Nathan Ryno Smith. He was born, May 21, 1797, in the town of Cornish, on the banks of the Connecticut River in New Hampshire. His father, Dr. Nathan Smith, had practiced his profession in that town before his appointment to the chair of Physic and Surgery in Yale College, in 1813, when the medical department of that seat of learning was founded. The early education of the subject of this sketch was received at Dartmouth, New Hampshire, and, in 1813, he entered Yale College as a freshman, graduating there, in 1817, at the age of twenty. After completing his academic course, and before beginning his professional studies, he spent about a year and a half in Virginia. On his return from Virginia he began the study of medicine in Yale College, where his father then held the chair of Physic and Surgery, and there, in 1823, he received the degree of Doctor of Medicine. The following year he began the practice of his profession in Burlington, Vermont, and the next year was appointed to the professorship of Surgery and Anatomy in the University of Vermont, the medical department of which was organized mainly through his own exertions, aided, however, by his father, who, while still discharging the duties of his chair in Yale, spent some weeks in Burlington, as the colleague of his son. The winter of 1825-6, he spent in Philadelphia, qualifying himself the better for his position as a teacher by attending the lectures and observing the modes of instruction at the University of Pennsylvania. Soon after going to Philadelphia he made the acquaintance of Dr. George McClellan. That gentleman was just then associated with other physicians in laying the foundation of the Jefferson Medical School. Such was the impression made upon him and his colleagues by the ability and professional knowledge of Dr. Smith, that they invited him to unite with them in their enterprise and tendered to him the chair of Anatomy in the new school. He held that position for two sessions. Dr. Smith never returned to New England to reside; nor was his connection with the Jefferson School of long duration.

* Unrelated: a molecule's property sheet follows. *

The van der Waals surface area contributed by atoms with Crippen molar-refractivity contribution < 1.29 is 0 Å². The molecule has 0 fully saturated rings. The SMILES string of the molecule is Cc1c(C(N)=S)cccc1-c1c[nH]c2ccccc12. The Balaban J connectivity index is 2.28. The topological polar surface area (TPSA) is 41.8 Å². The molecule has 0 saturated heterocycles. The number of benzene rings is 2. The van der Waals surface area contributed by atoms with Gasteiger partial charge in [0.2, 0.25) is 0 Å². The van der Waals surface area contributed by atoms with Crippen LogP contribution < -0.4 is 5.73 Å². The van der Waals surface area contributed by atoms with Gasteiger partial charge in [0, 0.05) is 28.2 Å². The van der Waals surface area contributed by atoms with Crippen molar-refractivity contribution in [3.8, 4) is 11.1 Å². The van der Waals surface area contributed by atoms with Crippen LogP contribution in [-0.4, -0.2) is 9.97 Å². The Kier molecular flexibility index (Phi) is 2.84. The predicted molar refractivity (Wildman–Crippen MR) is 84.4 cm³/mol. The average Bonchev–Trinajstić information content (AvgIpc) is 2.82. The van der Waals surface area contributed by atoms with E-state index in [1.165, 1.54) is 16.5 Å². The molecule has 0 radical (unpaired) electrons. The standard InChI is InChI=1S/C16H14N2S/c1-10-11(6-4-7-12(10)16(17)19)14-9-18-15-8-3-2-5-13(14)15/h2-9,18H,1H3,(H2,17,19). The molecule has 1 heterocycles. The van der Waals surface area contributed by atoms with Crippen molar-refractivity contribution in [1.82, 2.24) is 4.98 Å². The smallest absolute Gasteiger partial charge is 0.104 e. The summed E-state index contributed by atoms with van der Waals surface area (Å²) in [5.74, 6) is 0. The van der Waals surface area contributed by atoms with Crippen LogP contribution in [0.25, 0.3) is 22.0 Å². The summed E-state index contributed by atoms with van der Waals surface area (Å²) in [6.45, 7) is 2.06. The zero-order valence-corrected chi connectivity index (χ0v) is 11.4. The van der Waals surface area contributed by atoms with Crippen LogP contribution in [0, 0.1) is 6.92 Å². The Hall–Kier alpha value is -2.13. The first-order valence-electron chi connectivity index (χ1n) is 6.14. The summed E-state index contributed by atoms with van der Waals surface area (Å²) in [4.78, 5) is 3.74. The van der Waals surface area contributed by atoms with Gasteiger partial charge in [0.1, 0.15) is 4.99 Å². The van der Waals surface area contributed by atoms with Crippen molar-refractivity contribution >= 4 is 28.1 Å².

The chair of Anatomy in the School of Medicine of the University of Maryland becoming vacant by the resignation of Professor Granville Sharp Pattison, in 1827, the position was tendered to Professor Smith, and accepted. He entered upon his duties that year as a teacher, and was soon engaged in extensive surgical and medical practice. On the decease of Professor John B. Davidge, in 1829, Professor Smith was at once transferred to the chair of Surgery. About 1838, Professor Smith accepted an appointment to the chair of Practice of Medicine in the Transylvania University at Lexington, Kentucky, which required his attendance four months in the year. At the close of each session there, he returned to Baltimore. He continued that course for a few years, and then dissolved his connection with the Western institution. It was in the position which he filled for nearly fifty years as Professor of Surgery in the University of Maryland, that his life-work was done; and it is in association with that school that his name will live in the annals of American Surgery. It was there, in his early connection with it, he prepared his work on the Surgical Anatomy of the Arteries, which brought his name prominently before the profession; there he gave to surgery his Lithotome; there he invented the apparatus which he regarded as his chief contribution to surgical appliances—his Anterior Splint; and there, as his last offering to science, he published his work on Fractures of the Lower Extremity.